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Lothar Lindtner (July 22, 1917 – April 14, 2005) was a Norwegian actor from Bergen who played a large number of roles at the National Theatre. He is considered one of the greatest actors Bergen has produced in recent times, with roles such as Bosch in January Herwitz, Wing Rice in Nordahl Grieg's Our Honor and Our Glory, a variety of roles in Shakespeare plays, Njegus in The Merry Widow, Leopold in Summer in the Tyrol, and Loman in Death of a Salesman. He is remembered for the songs "The Tram Song" and "Bauekorpsgutten".
Lindtner began his career as an 8-year-old where he got the role as the smallest Claus in Journey to the Christmas Star in 1925. After that he played in nearly 400 different productions. Through most of his career, he collaborated extensively with Rolf Berntzen, and the two became known as a Bergen radarpar on stage. He lived in Bergen all his life, with the exception of two periods in Trondheim (1946–48 and 1979–82) and in the period 1959–1961 when he was at the Cecil Theatre in Oslo.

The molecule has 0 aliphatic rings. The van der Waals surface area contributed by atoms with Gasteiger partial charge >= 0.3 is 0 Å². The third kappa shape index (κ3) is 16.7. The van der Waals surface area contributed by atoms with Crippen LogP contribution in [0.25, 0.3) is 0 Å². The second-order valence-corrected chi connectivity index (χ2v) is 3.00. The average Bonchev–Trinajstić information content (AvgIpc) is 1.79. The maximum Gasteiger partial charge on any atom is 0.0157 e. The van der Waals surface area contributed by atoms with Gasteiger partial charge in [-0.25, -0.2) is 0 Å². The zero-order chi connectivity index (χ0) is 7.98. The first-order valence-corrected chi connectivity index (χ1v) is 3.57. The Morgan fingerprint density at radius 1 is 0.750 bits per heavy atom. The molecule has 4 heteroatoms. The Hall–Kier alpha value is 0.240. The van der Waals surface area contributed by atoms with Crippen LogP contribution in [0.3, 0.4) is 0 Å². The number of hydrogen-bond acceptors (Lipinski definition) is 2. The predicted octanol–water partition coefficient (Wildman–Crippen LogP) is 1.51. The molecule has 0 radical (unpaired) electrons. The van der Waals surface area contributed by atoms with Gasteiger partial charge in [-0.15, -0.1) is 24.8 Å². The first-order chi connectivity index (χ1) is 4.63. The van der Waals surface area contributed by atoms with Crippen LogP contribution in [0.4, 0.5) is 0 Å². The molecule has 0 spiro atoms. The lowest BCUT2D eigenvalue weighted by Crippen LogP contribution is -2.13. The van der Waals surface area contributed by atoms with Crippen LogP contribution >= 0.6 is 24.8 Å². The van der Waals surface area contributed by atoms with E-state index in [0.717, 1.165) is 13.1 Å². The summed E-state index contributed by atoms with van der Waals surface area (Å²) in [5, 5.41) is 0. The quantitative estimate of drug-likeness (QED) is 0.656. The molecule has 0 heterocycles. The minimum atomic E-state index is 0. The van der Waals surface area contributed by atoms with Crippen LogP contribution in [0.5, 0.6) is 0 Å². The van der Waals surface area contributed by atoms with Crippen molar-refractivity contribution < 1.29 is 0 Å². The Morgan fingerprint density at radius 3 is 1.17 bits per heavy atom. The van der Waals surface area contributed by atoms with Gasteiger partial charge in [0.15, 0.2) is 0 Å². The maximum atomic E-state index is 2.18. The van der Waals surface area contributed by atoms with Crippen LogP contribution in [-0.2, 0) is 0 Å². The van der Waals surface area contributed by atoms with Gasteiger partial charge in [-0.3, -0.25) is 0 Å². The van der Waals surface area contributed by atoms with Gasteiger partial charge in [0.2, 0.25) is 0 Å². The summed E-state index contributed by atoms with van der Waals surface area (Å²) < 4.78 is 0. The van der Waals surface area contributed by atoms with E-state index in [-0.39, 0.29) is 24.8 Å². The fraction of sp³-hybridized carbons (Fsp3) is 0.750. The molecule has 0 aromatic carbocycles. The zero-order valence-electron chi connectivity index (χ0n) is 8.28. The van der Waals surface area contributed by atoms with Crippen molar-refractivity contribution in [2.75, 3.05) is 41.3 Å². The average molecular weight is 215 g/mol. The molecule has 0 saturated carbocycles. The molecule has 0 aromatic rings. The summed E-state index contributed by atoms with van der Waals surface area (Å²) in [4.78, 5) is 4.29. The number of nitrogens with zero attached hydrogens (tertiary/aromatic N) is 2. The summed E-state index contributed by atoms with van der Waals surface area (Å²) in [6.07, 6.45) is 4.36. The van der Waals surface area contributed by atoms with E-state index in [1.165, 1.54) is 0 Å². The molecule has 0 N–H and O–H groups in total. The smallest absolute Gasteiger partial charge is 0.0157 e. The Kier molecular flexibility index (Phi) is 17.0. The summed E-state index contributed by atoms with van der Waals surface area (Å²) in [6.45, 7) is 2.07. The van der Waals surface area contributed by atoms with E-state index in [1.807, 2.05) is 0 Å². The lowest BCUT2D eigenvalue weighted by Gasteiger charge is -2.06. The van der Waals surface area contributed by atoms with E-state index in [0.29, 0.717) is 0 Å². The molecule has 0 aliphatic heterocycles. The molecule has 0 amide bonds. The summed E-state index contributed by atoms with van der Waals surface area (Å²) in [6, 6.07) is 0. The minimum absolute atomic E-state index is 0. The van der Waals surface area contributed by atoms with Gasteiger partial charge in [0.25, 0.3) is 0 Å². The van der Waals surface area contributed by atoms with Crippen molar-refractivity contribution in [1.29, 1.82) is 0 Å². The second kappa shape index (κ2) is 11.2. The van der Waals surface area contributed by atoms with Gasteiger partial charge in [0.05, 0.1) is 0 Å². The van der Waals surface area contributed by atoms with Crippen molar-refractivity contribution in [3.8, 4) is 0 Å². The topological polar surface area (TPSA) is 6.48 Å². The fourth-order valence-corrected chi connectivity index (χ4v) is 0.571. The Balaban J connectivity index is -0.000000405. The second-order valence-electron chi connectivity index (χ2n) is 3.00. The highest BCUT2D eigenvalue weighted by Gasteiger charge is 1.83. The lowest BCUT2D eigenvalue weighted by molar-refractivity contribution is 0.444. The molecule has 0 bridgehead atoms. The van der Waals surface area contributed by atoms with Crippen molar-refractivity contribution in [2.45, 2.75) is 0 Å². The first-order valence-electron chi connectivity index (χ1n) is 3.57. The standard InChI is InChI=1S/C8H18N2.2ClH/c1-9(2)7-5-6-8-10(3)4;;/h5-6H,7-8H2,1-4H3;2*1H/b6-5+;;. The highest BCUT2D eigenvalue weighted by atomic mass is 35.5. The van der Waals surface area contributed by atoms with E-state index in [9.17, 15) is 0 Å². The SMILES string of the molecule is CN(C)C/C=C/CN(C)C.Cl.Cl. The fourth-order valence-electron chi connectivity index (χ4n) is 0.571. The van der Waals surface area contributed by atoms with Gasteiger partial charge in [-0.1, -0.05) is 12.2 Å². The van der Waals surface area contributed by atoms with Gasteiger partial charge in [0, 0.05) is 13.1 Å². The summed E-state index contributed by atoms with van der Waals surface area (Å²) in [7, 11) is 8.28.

His most memorable television role is the imposing parish priest in the 1982 Fleksnes episode "Safety Cannot Be". He was honored with the King's Medal of Merit in Gold in 1968 and was appointed a Knight of St. Olav in 1982. He had three children, one of which followed in his father's footsteps, actor Lasse Lindtner. He was a member of the Communist Party for years, and his son Per Lothar Lindtner was the leader of this party from 1993 to 2001.
Lothar Lindtner died in Bergen at the age of 87.